My Washington and Lee experience is a summary of all the opportunities afforded to me and how I took advantage of them. Through my experience at W&L, I have made amazing friends that I know will be there for so many years on. Some were on my hall my first year and our friendship is going three years strong; others I met through my classes, social events, clubs and organizations and much more. Academically and professionally, I have pursued my interests with the support and encouragement of professors, faculty, friends and family.

Some highlights so far include my HHMI research in Professor LaRiviere’s lab and getting involved with the Lexington community as an EMT. As part of my research with Professor LaRiviere I learned to conduct my own independent research, make experimental decisions based on data, and read and assess scientific papers. I had always been interested in how things operated in the biochemical and molecular level, but working as an HHMI Fellow the past two years really piqued my interest. In the lab, I am currently working on assessing how nitrogen starvation affects this ribosomal degradation pathway called NRD (nonfunctional rRNA decay) that was actually discovered originally by Professor LaRiviere and his colleagues. Working with other students in the lab has also taught me how to work with a team in a scientific setting. All together this experience has shown me that while I am still very interested in becoming a doctor, I would still love to incorporate research into my future and perhaps pursue a career more focused on translational medicine.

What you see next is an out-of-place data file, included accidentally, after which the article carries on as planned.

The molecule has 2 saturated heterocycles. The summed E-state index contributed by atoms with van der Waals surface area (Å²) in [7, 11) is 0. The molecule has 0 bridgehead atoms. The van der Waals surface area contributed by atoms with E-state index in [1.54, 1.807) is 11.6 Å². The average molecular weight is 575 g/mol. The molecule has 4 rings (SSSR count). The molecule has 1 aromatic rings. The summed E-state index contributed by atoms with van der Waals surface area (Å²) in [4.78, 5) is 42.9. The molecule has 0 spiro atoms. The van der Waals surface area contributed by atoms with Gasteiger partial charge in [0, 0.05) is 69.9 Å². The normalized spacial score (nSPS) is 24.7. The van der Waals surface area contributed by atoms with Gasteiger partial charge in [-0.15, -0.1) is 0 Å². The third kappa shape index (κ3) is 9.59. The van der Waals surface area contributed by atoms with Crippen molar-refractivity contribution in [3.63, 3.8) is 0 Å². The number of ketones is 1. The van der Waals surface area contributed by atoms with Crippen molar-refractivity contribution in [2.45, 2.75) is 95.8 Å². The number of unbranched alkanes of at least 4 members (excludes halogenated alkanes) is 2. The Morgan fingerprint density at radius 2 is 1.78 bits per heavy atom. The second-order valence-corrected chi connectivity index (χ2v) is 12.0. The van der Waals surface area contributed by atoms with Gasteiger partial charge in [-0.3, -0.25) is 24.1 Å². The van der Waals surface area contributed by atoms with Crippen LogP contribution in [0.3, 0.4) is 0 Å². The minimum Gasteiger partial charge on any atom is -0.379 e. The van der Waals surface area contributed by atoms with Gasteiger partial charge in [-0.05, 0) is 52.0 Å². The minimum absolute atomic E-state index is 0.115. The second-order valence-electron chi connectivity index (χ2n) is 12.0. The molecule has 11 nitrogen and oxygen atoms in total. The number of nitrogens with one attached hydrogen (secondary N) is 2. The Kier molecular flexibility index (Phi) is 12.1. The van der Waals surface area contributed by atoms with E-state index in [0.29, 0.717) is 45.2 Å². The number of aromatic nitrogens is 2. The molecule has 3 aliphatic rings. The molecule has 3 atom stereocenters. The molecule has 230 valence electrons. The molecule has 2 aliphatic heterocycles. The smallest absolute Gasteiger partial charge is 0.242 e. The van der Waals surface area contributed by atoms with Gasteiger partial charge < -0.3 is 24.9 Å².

During my summer in Lexington, while I was not in the lab, I volunteered at the Carilion Stonewall Jackson Hospital, as well as at the Lexington Fire Department. I had recently finished my EMT course at the SVU campus and got my EMT certification, so I was very excited to start running with the rescue squad. I went on ridealongs with them and learned how to conduct myself in crisis situations, help those in some of the scariest moments of their lives and provide a caring and professional persona. The paramedics and EMTs guided me through this process and allowed me to feel included in their department.

Additionally, some of our calls allowed me to further understand the local area and see beyond the Washington and Lee bubble I sometimes find myself in. We usually dropped off patients at the Stonewall Jackson hospital and left; this left me wondering what happened after. Thus, I started volunteering at the hospital in the Emergency Department as well as the Medical/Surgical floor. With this, I was able to see yet another side to medicine. I talked to family members who came to visit their loved ones, I spent time with some of the patients and gave them blankets, water… as needed. I saw how the nurses and doctors interacted with the patients and learned so much about the field I was excited to get into. Coupling these two experiences in town with my research gave me a really unique and interesting summer experience. It reaffirmed my interest in medicine and science and made the Lexington community feel simultaneously bigger and closer for me.